Goal Visualization: Finishing up Projects

Forest Find: Cutting Board

Forest Find: Cutting Board


This post is to help me visualize completing my goals in the coming weeks. It’s a bit dry, consider yourself warned.


The goals I will complete by February 28, ’13


  • Taxes Complete (personal & NLF)
  • EW+HI (websites) analytics added and monetized simply
  • GroAction Microgreen course is complete and published
  • Earth Oven roof completed
  • Cutting Board cured, cracks filled with epoxy + oiled




Visualizing the Completion Process

Taxes Complete

This is first on this list for a reason. I have had a serious aversion to doing taxes in the past.  This year I meant to complete it in January… and have yet to do it. When you sit down to do it, it really doesn’t take much time. It’s just a matter of doing it.

I wonder where the resistance comes in doing it. I suppose it’s part intimidation of the unknown and part not wanting to give away hard earned money.

(visioning now) I had resistance doing my taxes earlier, but what worked well for me was setting aside an entire day to do them. Then, once I completed them I allowed myself to do something more fun like work on the Earth oven structure. Heyo, not bad.

Really, they were pretty simple to complete. It started by googling “how to complete your taxes for an LLC” then went to “how to pay yourself from an LLC” and between those two, I was able to lay out the steps needed and just sit down and crank on it. The nice thing about getting my taxes done now means I can setup Quickbooks for the coming year and prepare myself even better for the coming years. This is especially crucial in the coming year because I will have a third entity to report for (GroAction non-profit 501©(3).


EW+HI (website acquisitions) Systemized

EW has been hanging over my head a bit over the past couple of weeks so getting this done feels really good. The reason that there has been so much resistance is because of the format of the site. It’s currently 138 pages of custom HTML. Initially, I was thinking about converting it to WordPress but once I realized that the unknown process (of converting the site) was keeping me from doing the conversion, I decided to save the conversion for later and just focus on the basics now.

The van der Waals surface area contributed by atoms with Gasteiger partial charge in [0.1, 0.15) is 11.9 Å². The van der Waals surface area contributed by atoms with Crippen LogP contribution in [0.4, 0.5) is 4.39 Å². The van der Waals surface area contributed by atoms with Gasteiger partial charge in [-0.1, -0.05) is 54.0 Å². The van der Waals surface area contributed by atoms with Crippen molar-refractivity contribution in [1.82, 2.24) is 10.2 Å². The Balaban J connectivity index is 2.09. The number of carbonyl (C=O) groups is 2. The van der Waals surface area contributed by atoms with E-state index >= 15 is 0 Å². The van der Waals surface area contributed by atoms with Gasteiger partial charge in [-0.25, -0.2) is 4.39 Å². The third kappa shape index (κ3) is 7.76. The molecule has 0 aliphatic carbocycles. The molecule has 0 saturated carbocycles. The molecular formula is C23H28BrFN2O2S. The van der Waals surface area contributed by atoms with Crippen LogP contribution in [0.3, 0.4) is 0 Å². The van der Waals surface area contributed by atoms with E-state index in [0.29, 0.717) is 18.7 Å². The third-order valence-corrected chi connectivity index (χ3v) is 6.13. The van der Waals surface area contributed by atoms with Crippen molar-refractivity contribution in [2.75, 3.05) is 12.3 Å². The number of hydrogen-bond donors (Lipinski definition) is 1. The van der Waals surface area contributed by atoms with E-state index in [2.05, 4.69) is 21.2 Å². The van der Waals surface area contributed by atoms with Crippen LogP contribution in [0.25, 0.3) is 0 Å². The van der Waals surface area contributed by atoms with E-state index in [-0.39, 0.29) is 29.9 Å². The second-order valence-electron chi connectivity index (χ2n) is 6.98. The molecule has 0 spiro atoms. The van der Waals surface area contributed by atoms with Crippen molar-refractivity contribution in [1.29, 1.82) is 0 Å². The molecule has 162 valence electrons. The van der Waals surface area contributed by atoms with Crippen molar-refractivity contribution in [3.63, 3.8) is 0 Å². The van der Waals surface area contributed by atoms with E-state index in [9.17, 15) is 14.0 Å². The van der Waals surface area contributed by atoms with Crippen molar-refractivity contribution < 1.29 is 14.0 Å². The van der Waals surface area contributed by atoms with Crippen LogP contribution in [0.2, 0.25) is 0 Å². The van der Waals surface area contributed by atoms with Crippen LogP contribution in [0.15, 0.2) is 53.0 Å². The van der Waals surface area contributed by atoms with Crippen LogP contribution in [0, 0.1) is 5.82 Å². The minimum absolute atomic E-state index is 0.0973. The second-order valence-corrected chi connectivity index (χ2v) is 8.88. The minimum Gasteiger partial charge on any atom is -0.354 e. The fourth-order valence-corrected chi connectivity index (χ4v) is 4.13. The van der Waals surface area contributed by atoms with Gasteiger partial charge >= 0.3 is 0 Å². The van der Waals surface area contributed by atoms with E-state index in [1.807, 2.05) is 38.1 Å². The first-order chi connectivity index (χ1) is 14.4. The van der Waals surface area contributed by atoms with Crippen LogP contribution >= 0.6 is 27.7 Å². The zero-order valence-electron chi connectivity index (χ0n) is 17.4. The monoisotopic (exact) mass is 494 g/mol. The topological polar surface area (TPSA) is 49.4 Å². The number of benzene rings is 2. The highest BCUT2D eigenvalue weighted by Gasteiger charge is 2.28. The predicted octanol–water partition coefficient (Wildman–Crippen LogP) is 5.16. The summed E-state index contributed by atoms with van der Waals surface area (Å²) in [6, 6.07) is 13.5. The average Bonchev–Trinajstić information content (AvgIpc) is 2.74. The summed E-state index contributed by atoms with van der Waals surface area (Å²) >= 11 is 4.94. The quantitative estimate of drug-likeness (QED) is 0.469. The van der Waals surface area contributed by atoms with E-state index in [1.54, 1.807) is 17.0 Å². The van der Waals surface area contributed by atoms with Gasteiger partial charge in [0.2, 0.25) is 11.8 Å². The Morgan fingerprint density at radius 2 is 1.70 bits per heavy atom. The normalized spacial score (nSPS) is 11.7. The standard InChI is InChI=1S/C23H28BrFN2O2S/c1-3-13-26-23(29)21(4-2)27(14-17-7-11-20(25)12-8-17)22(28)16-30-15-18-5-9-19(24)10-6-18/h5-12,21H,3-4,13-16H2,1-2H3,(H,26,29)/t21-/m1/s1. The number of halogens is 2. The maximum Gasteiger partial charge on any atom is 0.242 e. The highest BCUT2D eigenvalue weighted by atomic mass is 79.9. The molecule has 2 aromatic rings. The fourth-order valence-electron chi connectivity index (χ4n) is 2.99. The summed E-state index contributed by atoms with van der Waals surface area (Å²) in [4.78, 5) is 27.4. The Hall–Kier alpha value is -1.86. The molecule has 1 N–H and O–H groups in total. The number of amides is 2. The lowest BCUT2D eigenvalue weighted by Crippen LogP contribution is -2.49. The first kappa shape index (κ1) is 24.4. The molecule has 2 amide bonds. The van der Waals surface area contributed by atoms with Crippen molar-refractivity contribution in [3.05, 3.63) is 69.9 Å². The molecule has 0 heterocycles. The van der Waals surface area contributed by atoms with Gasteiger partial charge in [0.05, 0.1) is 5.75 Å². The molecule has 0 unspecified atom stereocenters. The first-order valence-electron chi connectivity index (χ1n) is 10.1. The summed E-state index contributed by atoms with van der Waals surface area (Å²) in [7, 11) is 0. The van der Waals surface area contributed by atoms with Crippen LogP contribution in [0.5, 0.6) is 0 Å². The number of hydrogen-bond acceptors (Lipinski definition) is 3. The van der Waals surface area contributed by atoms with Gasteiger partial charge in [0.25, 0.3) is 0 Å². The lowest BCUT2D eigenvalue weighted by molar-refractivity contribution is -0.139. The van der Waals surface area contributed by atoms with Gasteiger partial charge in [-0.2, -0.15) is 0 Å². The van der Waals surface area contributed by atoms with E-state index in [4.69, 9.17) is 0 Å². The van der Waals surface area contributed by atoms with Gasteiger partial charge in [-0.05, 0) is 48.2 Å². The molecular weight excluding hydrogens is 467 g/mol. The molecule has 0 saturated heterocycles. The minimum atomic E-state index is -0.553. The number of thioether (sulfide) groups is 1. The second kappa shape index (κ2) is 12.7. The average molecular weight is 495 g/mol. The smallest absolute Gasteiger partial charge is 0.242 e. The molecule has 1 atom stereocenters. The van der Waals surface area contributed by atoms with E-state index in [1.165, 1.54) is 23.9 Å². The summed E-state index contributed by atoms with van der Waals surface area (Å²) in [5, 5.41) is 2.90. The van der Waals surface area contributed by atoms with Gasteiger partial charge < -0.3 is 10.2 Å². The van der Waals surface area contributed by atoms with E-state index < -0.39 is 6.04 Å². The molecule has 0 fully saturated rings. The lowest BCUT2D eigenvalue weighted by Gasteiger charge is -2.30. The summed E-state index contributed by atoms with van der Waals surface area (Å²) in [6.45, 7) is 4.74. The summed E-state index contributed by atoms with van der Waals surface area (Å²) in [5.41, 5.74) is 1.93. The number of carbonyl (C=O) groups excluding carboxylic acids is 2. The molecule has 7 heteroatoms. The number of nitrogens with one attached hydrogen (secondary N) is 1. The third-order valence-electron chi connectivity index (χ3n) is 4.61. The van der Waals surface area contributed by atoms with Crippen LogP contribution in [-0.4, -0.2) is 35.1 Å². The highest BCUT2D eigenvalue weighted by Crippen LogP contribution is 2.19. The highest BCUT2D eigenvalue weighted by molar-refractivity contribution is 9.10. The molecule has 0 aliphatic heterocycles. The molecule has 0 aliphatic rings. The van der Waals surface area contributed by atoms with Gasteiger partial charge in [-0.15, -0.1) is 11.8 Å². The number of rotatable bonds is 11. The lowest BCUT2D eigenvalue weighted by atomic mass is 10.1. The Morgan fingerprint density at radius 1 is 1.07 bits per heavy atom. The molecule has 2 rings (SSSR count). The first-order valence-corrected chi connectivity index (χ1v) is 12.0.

The list of things I did is as follows:

  1. Install google Analytics (1 hour)
  2. Ad Adsense units to each page (1 hour)
  3. Apply for all affiliate programs featured on site (1 hour)
  4. Change affiliate links throughout site to my account (2 hours)
  5. Add click bank ebook links (3 hours)
  6. Add TLA widget on 1 page (20 minutes)
  7. Cross EW off my list and start earning money: just under 9 hours, and incredibly satisfying


HI, I just acquired this site last week and am really excited about it. Ultimately I’d like to develop an ebook with video interviews for it, but I will wait until March to outline and develop that.


The list of things I did to HI in ‘Phase I’ is as follows:

  1. Transfer site to my hosting account (2 hours)
  2. Install Google Analytics (1 hour)
  3. Install Adsense units on header and footer of pages (1 hour)
  4. Advertise (via email connection) to resident expert on sidebar of pages  (3 hours)
  5. Wrap up Phase I of HI: 8 hours, and a baseline to measure earnings from this exciting new site!


GroAction Microgreens Course, Complete and Launched

Oooph, this has been a really big project. I really enjoyed developing it the whole way through, but even with the incredible support team of 5 people, it has been a ton of work! I really see the need to systemize this course development process in order to produce future courses more efficiently. What’s most exciting, is that I can really see this course (and future courses) having a big impact. Clearly, these GroAction courses have the most potential to bring wonderful things into my life. It’s always good to keep this in mind, because it’s easy to forget when I feel burdened by completing the course.


Ok, here are all of the things I did to finish this course up and launch it incredibly successfully.

1. Finalized the Content

  • Taking comments from all people who have helped (4 editors) and finalizing the draft. (4 hours)
  • Making each link in the doc work. (3 hours)